An intragastric balloon is a newer kind of weight-loss procedure. A saline-filled silicone balloon is placed in your stomach, which helps you lose weight by limiting how much you can eat. It also makes you feel fuller faster.
This procedure is an option if you’re overweight or obese, and diet and exercise haven’t worked for you.
Like other weight-loss procedures, an intragastric balloon requires commitment to a healthier lifestyle. You need to make permanent healthy changes to your diet and get regular exercise to help ensure the long-term success of the intragastric balloon procedure.
The placement of an intragastric balloon helps you lose weight. Weight loss can lower your risk of potentially serious weight-related health problems, such as:
An intragastric balloon and other weight-loss procedures or surgeries are typically done only after you’ve tried to lose weight by improving your diet and exercise habits.
An intragastric balloon may be an option for you if:
Intragastric balloons aren’t the right choice for everyone who is overweight. A screening process will help your doctor see if the procedure might be beneficial for you.
Pain and nausea affect about one-third of people soon after insertion of an intragastric balloon. However, these symptoms usually only last for a few days after balloon placement. And they can be treated with oral medication.
Serious risks after intragastric balloon placement and removal are rare. It’s possible that the balloon could deflate. If the balloon deflates, there’s also a risk that it could move through your digestive system. This can cause a blockage that may require a further procedure.
Other possible risks include ulcers or a hole (perforation) in the stomach, which might require surgery to fix.
If you’re going to have an intragastric balloon placed in your stomach, your health care team will give you specific instructions on how to prepare for your procedure. You may need to have various lab tests and exams before your procedure.
You may need to restrict what you eat and drink, as well as which medications you take, in the time leading up to the procedure. You also may be required to start a physical activity program. What you can expect The intragastric balloon procedure is done in the endoscopy unit as an outpatient procedure. You’ll be sedated for the procedure. During the procedure, the doctor advances a thin tube (catheter) loaded with the intragastric balloon down your throat into your stomach. Next, the doctor advances an endoscope a flexible tube with a camera attached down your throat into your stomach. The tiny camera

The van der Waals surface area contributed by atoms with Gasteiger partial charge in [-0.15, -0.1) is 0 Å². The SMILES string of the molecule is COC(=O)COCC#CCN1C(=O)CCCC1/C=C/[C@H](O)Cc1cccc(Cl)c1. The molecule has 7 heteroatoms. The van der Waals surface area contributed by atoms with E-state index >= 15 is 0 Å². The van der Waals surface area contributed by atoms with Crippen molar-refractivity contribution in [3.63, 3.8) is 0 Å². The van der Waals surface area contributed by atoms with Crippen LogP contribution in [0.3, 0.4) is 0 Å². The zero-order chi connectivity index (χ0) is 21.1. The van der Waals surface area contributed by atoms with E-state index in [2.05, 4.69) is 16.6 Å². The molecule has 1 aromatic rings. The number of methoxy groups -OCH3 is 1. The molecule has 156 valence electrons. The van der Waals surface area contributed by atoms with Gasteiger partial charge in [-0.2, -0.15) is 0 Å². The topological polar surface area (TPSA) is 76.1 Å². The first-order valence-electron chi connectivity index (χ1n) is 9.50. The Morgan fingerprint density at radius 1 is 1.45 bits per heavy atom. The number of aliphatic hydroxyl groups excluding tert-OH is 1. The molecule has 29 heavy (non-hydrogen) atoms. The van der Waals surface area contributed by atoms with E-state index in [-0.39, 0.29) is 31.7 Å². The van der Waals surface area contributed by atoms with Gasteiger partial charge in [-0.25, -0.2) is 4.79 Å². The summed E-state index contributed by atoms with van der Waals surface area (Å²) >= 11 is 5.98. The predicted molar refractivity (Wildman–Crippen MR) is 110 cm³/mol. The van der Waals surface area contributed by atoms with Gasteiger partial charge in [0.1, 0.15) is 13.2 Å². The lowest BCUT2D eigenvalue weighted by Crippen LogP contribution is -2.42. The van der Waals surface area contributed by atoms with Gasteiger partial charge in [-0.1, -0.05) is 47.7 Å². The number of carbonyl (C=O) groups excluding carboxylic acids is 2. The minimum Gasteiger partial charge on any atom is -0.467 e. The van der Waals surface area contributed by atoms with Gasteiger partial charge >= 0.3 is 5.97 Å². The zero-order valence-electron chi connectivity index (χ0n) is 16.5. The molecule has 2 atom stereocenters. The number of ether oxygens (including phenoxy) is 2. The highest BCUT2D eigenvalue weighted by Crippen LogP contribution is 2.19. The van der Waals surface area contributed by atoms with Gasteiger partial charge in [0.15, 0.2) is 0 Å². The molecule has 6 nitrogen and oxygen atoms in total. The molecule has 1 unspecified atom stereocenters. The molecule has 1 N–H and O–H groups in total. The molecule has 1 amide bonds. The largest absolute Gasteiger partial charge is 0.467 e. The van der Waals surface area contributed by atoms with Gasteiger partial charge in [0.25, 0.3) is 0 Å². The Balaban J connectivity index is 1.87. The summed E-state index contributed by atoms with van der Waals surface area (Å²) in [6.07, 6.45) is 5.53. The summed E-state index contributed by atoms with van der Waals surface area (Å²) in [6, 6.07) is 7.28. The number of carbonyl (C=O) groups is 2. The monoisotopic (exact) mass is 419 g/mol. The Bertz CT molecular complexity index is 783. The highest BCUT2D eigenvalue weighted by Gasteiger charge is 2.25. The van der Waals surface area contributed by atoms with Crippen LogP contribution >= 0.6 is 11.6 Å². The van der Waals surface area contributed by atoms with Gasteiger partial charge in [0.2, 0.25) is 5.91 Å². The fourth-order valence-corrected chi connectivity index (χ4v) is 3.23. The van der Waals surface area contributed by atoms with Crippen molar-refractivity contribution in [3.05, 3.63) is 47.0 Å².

allows your doctor to see the balloon as he or she fills it with saline.
The procedure takes about a half-hour. You can normally go home several hours after the procedure.
You can have small amounts of liquid starting about six hours after the procedure. The liquid diet generally continues until the start of the second week, when you can start eating soft foods. You’ll probably be able to start eating regular food around three weeks after the insertion of the intragastric balloon.
Intragastric balloons are left in place for up to 6 months, and are then removed using an endoscope.
You’ll also have frequent meetings with members of your medical team, such as your nutritionist and psychologist, after your procedure.
An intragastric balloon can make you feel fuller faster than you normally would, which often means you’ll eat less. One reason why may be that the intragastric balloon slows down the time it takes to empty the stomach. Another reason may be that the balloon seems to change levels of hormones that control appetite.
The amount of weight you lose also depends on how much you can change your lifestyle habits.
Loss of about 10 to 15 percent of body weight is typical during the six months following intragastric balloon placement. In a randomized clinical trial with 255 adults with a BMI between 30 and 40, people who had the intragastric balloon procedure along with behavioral therapy lost 29 percent of their excess weight, compared to 14 percent in a group that received behavioral therapy alone.